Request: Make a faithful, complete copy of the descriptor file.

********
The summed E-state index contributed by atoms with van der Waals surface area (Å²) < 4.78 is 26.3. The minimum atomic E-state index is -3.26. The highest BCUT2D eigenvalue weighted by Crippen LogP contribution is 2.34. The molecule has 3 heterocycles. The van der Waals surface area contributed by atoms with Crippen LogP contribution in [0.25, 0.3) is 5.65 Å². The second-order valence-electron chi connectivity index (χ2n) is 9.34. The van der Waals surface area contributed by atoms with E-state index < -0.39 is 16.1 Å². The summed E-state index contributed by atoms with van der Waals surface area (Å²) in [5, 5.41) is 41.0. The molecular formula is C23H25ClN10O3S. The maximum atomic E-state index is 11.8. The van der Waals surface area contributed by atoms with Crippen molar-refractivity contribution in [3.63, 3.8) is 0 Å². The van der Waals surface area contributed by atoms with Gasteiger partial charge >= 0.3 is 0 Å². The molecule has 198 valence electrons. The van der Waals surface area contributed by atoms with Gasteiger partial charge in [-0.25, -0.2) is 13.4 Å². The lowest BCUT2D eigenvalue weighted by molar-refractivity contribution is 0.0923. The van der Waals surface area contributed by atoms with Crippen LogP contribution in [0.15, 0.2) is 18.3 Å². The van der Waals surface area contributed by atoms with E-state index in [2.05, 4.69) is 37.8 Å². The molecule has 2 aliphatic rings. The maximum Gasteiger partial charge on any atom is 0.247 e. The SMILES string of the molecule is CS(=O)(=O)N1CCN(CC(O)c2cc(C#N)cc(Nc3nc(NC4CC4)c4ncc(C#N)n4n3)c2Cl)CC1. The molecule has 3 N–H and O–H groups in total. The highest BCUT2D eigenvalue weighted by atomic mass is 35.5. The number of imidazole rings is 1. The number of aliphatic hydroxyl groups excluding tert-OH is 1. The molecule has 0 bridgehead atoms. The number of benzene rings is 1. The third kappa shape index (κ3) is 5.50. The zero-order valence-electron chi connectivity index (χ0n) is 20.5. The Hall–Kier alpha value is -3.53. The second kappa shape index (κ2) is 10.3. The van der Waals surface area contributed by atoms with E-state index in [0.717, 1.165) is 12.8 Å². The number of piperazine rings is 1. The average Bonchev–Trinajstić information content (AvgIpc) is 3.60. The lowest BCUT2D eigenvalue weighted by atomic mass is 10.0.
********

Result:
The summed E-state index contributed by atoms with van der Waals surface area (Å²) < 4.78 is 26.3. The minimum atomic E-state index is -3.26. The highest BCUT2D eigenvalue weighted by Crippen LogP contribution is 2.34. The molecule has 3 heterocycles. The van der Waals surface area contributed by atoms with Crippen LogP contribution in [0.25, 0.3) is 5.65 Å². The second-order valence-electron chi connectivity index (χ2n) is 9.34. The van der Waals surface area contributed by atoms with E-state index < -0.39 is 16.1 Å². The summed E-state index contributed by atoms with van der Waals surface area (Å²) in [5, 5.41) is 41.0. The molecular formula is C23H25ClN10O3S. The maximum atomic E-state index is 11.8. The van der Waals surface area contributed by atoms with Crippen molar-refractivity contribution in [3.63, 3.8) is 0 Å². The van der Waals surface area contributed by atoms with Gasteiger partial charge >= 0.3 is 0 Å². The molecule has 198 valence electrons. The van der Waals surface area contributed by atoms with Gasteiger partial charge in [-0.25, -0.2) is 13.4 Å². The lowest BCUT2D eigenvalue weighted by molar-refractivity contribution is 0.0923. The van der Waals surface area contributed by atoms with Crippen LogP contribution in [0.15, 0.2) is 18.3 Å². The van der Waals surface area contributed by atoms with E-state index in [2.05, 4.69) is 37.8 Å². The molecule has 2 aliphatic rings. The maximum Gasteiger partial charge on any atom is 0.247 e. The SMILES string of the molecule is CS(=O)(=O)N1CCN(CC(O)c2cc(C#N)cc(Nc3nc(NC4CC4)c4ncc(C#N)n4n3)c2Cl)CC1. The molecule has 3 N–H and O–H groups in total. The highest BCUT2D eigenvalue weighted by atomic mass is 35.5. The number of imidazole rings is 1. The number of aliphatic hydroxyl groups excluding tert-OH is 1. The molecule has 0 bridgehead atoms. The number of benzene rings is 1. The third kappa shape index (κ3) is 5.50. The zero-order valence-electron chi connectivity index (χ0n) is 20.5. The Hall–Kier alpha value is -3.53. The second kappa shape index (κ2) is 10.3. The van der Waals surface area contributed by atoms with E-state index in [0.717, 1.165) is 12.8 Å². The number of piperazine rings is 1. The average Bonchev–Trinajstić information content (AvgIpc) is 3.60. The lowest BCUT2D eigenvalue weighted by atomic mass is 10.0.